Theses and Dissertations

Date of Award


Document Type


Degree Name

Doctor of Education (EdD)


Abraham S. Fischler College of Education


Hardwick Johnson Jr.

Committee Member

Theodore Kinasewitz


Bullying, Cyberbullying, Traditional Bullying


The problem addressed in the research study was that cyber bullying and traditional bullying continued to increase at the research site during the past 4 years. The purpose of the study was to determine the influences of mental health services that were designed to decrease the negative effects of both cyber and traditional bullying on adolescent clients’ health and academic performance. This applied dissertation was designed to examine the experiences of cyber and traditional bullying victimization of adolescents’ mental health and academic success, within a large southern state in the United States, to provide practical solutions to address the concerns that cyber and traditional bullying had on the mental health and academic success of students. With the enhancement and popularity of technology, bullying is on the increase (Castile, 2013). Through news outlets and social media, numerous videos demonstrate acts of bullying. Representatives and legislators have implemented policies and procedures to address bullying within the schools. However, the occurrence of bullying and cyberbullying was on a constant rise.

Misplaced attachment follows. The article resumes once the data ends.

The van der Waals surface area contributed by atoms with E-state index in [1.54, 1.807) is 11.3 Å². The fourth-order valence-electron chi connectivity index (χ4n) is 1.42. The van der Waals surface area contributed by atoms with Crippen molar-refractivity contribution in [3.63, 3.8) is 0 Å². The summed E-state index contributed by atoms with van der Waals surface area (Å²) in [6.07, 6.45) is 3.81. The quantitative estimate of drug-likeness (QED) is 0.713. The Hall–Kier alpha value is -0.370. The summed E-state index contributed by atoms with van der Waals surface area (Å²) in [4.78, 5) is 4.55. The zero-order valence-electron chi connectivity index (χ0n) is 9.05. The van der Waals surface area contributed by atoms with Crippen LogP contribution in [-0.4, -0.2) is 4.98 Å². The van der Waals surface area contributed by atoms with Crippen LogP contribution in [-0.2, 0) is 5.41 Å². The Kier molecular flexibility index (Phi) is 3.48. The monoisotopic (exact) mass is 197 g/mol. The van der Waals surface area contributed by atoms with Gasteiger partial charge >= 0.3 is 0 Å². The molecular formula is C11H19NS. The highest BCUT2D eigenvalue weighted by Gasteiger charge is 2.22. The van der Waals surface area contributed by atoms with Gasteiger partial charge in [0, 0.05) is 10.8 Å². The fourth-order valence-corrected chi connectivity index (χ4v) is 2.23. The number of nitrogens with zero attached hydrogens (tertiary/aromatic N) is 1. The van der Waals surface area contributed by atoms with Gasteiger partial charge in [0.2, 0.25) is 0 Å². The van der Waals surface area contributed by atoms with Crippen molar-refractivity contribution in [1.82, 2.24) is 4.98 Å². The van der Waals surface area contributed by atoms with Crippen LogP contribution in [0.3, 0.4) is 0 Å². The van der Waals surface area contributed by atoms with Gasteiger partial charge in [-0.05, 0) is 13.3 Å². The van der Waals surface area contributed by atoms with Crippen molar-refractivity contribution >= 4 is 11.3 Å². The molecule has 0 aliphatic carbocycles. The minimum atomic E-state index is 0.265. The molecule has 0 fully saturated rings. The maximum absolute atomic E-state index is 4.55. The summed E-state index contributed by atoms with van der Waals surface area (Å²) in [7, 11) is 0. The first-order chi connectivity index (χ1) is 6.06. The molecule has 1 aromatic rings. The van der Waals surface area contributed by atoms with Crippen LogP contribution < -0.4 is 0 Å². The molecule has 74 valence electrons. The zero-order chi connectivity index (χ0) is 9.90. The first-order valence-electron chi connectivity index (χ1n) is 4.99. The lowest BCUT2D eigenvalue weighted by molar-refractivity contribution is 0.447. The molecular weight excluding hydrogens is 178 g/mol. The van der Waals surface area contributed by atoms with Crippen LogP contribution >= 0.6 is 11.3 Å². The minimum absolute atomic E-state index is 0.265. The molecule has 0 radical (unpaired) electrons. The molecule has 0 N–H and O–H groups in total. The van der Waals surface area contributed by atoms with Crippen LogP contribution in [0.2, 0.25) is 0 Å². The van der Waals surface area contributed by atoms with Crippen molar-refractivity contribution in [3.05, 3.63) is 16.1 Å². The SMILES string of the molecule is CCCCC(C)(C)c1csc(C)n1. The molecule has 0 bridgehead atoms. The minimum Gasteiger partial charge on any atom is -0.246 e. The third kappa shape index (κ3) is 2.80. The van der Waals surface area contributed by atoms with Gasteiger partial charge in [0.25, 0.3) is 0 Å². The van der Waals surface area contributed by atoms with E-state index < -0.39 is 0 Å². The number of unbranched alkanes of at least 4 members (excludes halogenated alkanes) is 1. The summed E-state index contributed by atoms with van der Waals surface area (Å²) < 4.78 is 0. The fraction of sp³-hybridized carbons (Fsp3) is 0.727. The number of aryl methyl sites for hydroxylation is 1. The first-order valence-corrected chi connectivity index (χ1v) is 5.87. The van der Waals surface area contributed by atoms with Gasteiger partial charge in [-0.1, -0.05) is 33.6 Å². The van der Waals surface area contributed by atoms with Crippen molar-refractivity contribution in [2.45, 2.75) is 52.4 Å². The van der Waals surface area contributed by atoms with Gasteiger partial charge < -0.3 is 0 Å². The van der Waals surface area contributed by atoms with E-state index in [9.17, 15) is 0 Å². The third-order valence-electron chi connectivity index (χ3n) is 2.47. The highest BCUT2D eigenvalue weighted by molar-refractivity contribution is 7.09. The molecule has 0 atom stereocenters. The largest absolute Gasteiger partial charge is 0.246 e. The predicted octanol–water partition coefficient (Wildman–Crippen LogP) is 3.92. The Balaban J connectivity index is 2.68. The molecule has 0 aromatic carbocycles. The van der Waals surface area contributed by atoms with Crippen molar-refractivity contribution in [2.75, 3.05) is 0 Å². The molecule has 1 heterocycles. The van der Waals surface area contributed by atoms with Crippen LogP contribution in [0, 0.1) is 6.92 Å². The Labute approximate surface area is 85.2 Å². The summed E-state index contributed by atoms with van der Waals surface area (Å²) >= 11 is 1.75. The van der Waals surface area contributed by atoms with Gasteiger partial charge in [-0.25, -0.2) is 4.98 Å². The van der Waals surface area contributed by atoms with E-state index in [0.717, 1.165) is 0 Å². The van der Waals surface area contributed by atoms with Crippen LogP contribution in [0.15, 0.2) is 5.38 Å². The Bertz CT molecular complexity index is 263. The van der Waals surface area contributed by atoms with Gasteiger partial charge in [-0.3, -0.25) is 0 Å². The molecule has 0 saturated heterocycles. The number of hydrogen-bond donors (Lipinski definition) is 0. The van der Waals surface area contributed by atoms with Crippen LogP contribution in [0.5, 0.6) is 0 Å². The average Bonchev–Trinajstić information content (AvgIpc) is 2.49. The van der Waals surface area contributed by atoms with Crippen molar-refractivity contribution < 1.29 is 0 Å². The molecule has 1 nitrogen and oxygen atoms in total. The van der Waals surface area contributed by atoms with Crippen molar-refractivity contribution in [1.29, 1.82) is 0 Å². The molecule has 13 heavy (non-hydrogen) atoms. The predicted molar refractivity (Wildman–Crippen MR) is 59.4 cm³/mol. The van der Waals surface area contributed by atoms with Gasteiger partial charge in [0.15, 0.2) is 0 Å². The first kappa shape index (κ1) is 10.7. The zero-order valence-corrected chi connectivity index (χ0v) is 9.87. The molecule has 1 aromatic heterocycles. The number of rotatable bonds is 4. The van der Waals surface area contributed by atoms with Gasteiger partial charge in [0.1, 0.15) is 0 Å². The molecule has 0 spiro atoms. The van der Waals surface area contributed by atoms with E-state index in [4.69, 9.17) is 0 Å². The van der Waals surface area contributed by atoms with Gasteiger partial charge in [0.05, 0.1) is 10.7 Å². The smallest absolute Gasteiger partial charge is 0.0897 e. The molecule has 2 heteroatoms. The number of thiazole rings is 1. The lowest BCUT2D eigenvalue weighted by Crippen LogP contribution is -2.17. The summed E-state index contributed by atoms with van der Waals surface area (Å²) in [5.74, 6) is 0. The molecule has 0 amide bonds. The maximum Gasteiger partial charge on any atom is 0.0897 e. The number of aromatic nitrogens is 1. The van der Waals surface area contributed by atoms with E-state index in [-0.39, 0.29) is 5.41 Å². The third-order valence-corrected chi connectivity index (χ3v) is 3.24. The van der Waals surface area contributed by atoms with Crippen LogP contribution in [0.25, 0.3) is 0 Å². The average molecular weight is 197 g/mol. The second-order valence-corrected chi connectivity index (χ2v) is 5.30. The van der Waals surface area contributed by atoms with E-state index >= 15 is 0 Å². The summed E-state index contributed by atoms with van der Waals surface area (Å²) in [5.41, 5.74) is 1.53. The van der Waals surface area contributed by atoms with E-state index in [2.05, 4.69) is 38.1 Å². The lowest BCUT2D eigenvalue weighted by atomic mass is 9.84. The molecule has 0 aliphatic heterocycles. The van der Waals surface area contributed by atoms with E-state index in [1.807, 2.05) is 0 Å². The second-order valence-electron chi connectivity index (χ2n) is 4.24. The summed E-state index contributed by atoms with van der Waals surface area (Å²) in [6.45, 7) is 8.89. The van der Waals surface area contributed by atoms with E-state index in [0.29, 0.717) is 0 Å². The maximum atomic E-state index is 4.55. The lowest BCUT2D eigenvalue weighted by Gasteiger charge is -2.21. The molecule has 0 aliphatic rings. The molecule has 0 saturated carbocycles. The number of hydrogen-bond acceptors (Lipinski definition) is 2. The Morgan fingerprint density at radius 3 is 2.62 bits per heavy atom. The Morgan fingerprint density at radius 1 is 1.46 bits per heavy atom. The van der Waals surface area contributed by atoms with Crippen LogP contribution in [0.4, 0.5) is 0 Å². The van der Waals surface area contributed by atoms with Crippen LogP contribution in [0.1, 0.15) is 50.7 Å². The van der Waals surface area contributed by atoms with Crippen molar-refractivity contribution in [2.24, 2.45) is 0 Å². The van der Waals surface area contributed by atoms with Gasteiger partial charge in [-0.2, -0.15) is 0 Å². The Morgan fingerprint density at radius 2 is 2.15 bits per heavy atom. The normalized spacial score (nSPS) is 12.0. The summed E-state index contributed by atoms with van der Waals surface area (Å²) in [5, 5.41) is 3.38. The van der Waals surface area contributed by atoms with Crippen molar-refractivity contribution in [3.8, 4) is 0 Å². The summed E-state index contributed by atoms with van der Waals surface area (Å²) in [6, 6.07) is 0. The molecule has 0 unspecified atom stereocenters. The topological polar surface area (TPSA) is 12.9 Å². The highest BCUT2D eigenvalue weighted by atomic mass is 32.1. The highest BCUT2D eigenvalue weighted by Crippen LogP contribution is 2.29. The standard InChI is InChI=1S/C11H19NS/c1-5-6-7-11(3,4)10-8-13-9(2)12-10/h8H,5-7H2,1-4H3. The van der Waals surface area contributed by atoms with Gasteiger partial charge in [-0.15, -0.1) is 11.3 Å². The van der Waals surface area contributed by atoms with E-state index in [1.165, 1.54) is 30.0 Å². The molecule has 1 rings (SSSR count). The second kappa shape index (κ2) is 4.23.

A qualitative phenomenological study was completed to determine the effects of mental health services on the negative effects of cyber and traditional bullying among clients at a local mental health agency. The researcher used a survey protocol to examine the experiences of adolescent clients who have experienced bullying victimization. The survey consisted of 19 open-ended questions addressing bullying victimization and how it impacted their mental health and academic success. The sample consisted of 11 adolescents, between the ages of 10 and 19 years who were willing to participate.

The results indicated that bullying victimization was pervasive among adolescent clients at the research site. Additionally, the findings of this study proved that cyber bullying and traditional bullying continued to increase at the research site during the past 4 years. The research also indicated that bullying victimization impeded mental health and academic performance of the participants. In summary, the researcher suggested further education and professional development workshops that were designed to clearly define bullying and provide adequate responses to bullying victimization.